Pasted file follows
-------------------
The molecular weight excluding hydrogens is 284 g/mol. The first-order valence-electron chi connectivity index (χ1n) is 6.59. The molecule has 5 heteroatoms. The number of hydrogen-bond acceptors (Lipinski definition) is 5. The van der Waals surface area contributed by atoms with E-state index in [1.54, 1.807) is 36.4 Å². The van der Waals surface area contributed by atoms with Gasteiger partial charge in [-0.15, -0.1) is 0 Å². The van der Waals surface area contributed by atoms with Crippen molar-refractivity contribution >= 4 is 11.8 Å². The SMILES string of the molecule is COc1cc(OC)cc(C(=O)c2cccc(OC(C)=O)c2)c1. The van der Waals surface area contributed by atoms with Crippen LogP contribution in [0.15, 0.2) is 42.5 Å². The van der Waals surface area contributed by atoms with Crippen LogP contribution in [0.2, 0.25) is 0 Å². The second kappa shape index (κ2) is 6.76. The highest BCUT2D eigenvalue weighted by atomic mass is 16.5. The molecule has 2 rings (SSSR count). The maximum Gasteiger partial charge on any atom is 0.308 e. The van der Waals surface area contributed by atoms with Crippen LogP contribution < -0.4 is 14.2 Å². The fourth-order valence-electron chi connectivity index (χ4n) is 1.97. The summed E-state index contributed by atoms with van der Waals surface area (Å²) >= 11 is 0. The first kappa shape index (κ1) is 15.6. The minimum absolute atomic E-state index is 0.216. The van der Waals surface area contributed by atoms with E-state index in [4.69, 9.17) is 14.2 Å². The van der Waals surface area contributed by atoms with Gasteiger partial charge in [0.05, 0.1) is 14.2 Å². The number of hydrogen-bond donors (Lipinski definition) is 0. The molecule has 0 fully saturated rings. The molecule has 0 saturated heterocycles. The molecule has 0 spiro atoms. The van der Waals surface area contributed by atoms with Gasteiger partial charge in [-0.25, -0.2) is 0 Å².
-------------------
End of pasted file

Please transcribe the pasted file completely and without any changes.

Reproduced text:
The molecular weight excluding hydrogens is 284 g/mol. The first-order valence-electron chi connectivity index (χ1n) is 6.59. The molecule has 5 heteroatoms. The number of hydrogen-bond acceptors (Lipinski definition) is 5. The van der Waals surface area contributed by atoms with E-state index in [1.54, 1.807) is 36.4 Å². The van der Waals surface area contributed by atoms with Gasteiger partial charge in [-0.15, -0.1) is 0 Å². The van der Waals surface area contributed by atoms with Crippen molar-refractivity contribution >= 4 is 11.8 Å². The SMILES string of the molecule is COc1cc(OC)cc(C(=O)c2cccc(OC(C)=O)c2)c1. The van der Waals surface area contributed by atoms with Crippen LogP contribution in [0.15, 0.2) is 42.5 Å². The van der Waals surface area contributed by atoms with Crippen LogP contribution in [0.2, 0.25) is 0 Å². The second kappa shape index (κ2) is 6.76. The highest BCUT2D eigenvalue weighted by atomic mass is 16.5. The molecule has 2 rings (SSSR count). The maximum Gasteiger partial charge on any atom is 0.308 e. The van der Waals surface area contributed by atoms with Crippen LogP contribution < -0.4 is 14.2 Å². The fourth-order valence-electron chi connectivity index (χ4n) is 1.97. The summed E-state index contributed by atoms with van der Waals surface area (Å²) >= 11 is 0. The first kappa shape index (κ1) is 15.6. The minimum absolute atomic E-state index is 0.216. The van der Waals surface area contributed by atoms with E-state index in [4.69, 9.17) is 14.2 Å². The van der Waals surface area contributed by atoms with Gasteiger partial charge in [0.05, 0.1) is 14.2 Å². The number of hydrogen-bond donors (Lipinski definition) is 0. The molecule has 0 fully saturated rings. The molecule has 0 saturated heterocycles. The molecule has 0 spiro atoms. The van der Waals surface area contributed by atoms with Gasteiger partial charge in [-0.25, -0.2) is 0 Å².